sights uncovered
Travel with Tessa

Estonia – Into The Countryside

We rented a car and drove out of Tallinn to explore the rich, green, landscape populated by forests of tall, spindly, pines, birch, and spruce trees.

Laheema National Park, 47kms from Tallinn, stretches across 725kms, which includes 250kms of sea. It is home to forests, bogs, waterfalls, beaches, sleepy villages that hug the rugged coastline, and sumptuous historic manor houses.
Our first stop was Jalaga waterfall, a horizontal waterfall that drops over a stone ledge creating a curtain of water, which resembles threads of crystal. A group of schoolchildren was playing in the spray in between searching for trash as part of a school project that encourages them to take care of their national forests.


Viru Raba / Viru Bog
A path that winds through the forest where locals go about searching for wild mushrooms, delivers one to a network of raised, wooden boardwalks that meander over the bogs. Bogs form over hundreds of years when plants decay in a lake, creating an environment where fungi, moss, and small shrubs flourish. It’s a lovely peaceful walk that takes one into the heart of nature where the only sounds are the breeze and the rustling of leaves. (Provided of course that you are fortunate to arrive early or late in the day and not encounter a large tour group).

Käsmu is a fishing village that sits on a peninsula jutting into the sea between Eru Bay and Käsmu Bay. Its narrow country lanes snake past little white houses, minuscule churches, and graveyards dating back to the 1800s. Flowers bloom in glorious profusion thanks to the abundance of rain showers from September through March. It’s a quiet, idyllic village. May through August are the high season summer months. However, Käsmu has no high rise hotels or resorts so it’s hard to imagine that it’s ever crowded.

The good road between Käsmu and Tallinn has encouraged more Estonians who were once city dwellers to build modern homes on acres of ground in Käsmu and commute to the city for work.
From the late 19th Century to the early 20th Century, Käsmu was known for its marine school. By the 1920s, a third of all Estonia’s boats were registered to Käsmu, and it is said that every local family had at least one marine captain to its name.

Vosu snuggles among the trees on the opposite side of Käsmu Bay. There are bike paths and footpaths that link the two villages and by car, it takes no more than five minutes. Vosu is hopping in the summertime when the bars and restaurants overflow and visitors flock to this little village to enjoy its spacious horseshoe golden sand beach framed by a backdrop of fragrant pine forests. The calm bays are ideal for swimming, kayaking and paddleboarding.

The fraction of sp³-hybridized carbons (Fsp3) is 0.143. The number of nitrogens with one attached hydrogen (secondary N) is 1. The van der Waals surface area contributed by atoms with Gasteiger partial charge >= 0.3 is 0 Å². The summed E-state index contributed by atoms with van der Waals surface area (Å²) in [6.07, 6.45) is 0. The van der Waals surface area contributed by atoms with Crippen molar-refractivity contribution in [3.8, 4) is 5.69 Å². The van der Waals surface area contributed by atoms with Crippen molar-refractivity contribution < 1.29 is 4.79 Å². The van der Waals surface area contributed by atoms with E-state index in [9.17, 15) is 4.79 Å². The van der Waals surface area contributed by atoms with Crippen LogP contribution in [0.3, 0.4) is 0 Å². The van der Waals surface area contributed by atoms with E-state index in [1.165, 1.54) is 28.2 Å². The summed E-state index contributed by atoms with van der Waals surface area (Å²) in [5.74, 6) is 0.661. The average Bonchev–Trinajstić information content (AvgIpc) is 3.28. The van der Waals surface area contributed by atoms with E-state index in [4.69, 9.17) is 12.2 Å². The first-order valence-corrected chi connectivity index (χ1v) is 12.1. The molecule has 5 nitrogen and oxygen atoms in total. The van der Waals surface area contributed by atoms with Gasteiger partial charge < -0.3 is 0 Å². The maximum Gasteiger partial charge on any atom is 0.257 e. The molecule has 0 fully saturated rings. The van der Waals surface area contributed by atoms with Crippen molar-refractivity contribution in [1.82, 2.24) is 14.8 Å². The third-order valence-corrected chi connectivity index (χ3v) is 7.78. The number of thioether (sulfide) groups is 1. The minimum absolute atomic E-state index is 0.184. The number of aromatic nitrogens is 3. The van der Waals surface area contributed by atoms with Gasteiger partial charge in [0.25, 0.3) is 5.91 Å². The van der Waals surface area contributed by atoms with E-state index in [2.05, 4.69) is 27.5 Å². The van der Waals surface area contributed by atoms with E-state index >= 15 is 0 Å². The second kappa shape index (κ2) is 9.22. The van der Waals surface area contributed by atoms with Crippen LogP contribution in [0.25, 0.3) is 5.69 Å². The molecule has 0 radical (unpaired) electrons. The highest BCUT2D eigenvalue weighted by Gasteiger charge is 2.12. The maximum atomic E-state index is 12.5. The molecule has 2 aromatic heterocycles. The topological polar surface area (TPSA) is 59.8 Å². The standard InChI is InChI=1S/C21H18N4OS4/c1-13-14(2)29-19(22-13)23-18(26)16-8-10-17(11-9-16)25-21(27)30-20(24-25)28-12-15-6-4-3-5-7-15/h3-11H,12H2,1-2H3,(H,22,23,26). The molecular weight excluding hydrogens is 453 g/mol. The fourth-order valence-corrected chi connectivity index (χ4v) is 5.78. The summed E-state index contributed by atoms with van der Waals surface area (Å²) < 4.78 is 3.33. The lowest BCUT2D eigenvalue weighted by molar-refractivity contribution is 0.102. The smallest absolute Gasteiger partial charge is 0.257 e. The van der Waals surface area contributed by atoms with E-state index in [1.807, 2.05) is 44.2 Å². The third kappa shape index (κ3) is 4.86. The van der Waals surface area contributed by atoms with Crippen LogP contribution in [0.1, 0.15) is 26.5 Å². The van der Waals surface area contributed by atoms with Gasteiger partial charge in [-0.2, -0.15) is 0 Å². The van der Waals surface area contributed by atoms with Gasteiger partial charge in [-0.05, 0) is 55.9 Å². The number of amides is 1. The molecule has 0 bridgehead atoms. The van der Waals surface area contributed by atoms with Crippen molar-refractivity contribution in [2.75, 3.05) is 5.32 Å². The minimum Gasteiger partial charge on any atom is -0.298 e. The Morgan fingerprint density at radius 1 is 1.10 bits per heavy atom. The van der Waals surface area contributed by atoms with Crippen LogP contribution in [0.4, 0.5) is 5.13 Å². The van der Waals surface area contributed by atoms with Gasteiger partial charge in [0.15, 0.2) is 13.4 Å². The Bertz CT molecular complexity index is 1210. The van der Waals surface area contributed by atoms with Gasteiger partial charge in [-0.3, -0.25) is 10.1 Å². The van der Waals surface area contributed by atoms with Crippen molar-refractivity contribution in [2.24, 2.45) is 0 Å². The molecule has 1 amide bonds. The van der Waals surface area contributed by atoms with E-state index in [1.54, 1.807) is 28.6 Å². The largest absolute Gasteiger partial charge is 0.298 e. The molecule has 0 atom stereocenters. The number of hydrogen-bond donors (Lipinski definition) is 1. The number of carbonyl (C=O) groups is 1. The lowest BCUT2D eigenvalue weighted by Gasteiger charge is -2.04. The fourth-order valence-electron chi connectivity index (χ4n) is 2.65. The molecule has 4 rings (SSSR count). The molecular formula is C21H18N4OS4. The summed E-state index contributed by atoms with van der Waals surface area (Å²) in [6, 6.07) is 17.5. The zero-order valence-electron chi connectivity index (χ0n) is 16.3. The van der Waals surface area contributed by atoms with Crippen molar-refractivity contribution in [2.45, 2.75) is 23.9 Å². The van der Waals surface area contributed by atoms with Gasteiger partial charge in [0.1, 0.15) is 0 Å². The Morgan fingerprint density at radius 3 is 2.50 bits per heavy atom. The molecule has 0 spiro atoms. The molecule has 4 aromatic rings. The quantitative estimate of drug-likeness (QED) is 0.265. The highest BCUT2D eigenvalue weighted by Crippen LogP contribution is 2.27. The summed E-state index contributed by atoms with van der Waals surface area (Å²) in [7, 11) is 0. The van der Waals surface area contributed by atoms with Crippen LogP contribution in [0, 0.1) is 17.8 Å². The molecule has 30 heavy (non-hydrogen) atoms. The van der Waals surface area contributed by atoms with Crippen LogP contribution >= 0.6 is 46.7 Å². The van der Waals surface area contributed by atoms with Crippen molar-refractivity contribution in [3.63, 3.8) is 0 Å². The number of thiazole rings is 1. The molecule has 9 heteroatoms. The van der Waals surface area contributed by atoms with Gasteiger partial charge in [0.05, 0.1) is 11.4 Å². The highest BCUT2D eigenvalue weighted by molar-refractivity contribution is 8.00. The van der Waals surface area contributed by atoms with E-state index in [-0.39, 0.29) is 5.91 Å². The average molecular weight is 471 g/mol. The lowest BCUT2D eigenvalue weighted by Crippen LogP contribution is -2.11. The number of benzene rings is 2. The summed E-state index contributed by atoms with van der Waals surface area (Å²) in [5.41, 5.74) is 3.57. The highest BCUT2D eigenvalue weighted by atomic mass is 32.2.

By the second week in September, most of the bars and restaurants had begun to close, but we did find a log cabin style restaurant among the trees where we enjoyed steaming bowls of vegetable soup and overly generous portions of the freshest salmon, served with grilled vegetables, and potatoes garnished with fresh dill, all for 25 Euros.

We ended our exploration of Laheema National Park on a high note. A visit to the 18th Century impressive Palmse Manor. The Pahlen family-owned Palmse from 1677 – 1923. The manor as it is today was rebuilt from 1782 – 1785, while the most recent restoration began in the 1970s. Alexander von der Pahlen introduced the first railway line to Estonia which ran from Paldiski port – to Tallinn – to St. Petersburg.

The manor is furnished with household items that include cutlery, crockery, and a room full of clothing, which all represent the style that was in vogue in 19th Century Baltic noble houses.

The grounds cover 210 hectares (519 acres), which are comprised of three parts: formal French gardens, an English style park, and forests.

Scattered around the grounds dominated by the grand manor are the coach house and stables; storehouses; the Bachelor’s house; the Steward’s house, which is now a guesthouse; the smithy; the brewery; the distillery, which is now a hotel; the farm laborers quarters which became a tavern; the greenhouse; granary; laundry house; the lakeside bathhouse, which is now a restaurant.

One can spend many happy hours touring the manor house and the grounds. In the summertime, there are horse-drawn carriage rides, boating on the pond, hiking trails, wine tasting, beer tasting and minting a coin in the smithy (blacksmith’s workshop).

There are many more manor houses such as Sagadi Manor, which can be viewed by appointment and Kau Manor which has been converted to a hotel and restaurant. Others have fallen into total disrepair and await their prince charming to come along and revive them.

Bottom line: do explore the countryside for a full day if your schedule allows it. It’ a refreshing change of pace after several days of touring the cities.

**Disclosure: I did not take the photos of Viru Raba and the photo of the exterior of Palmse manor.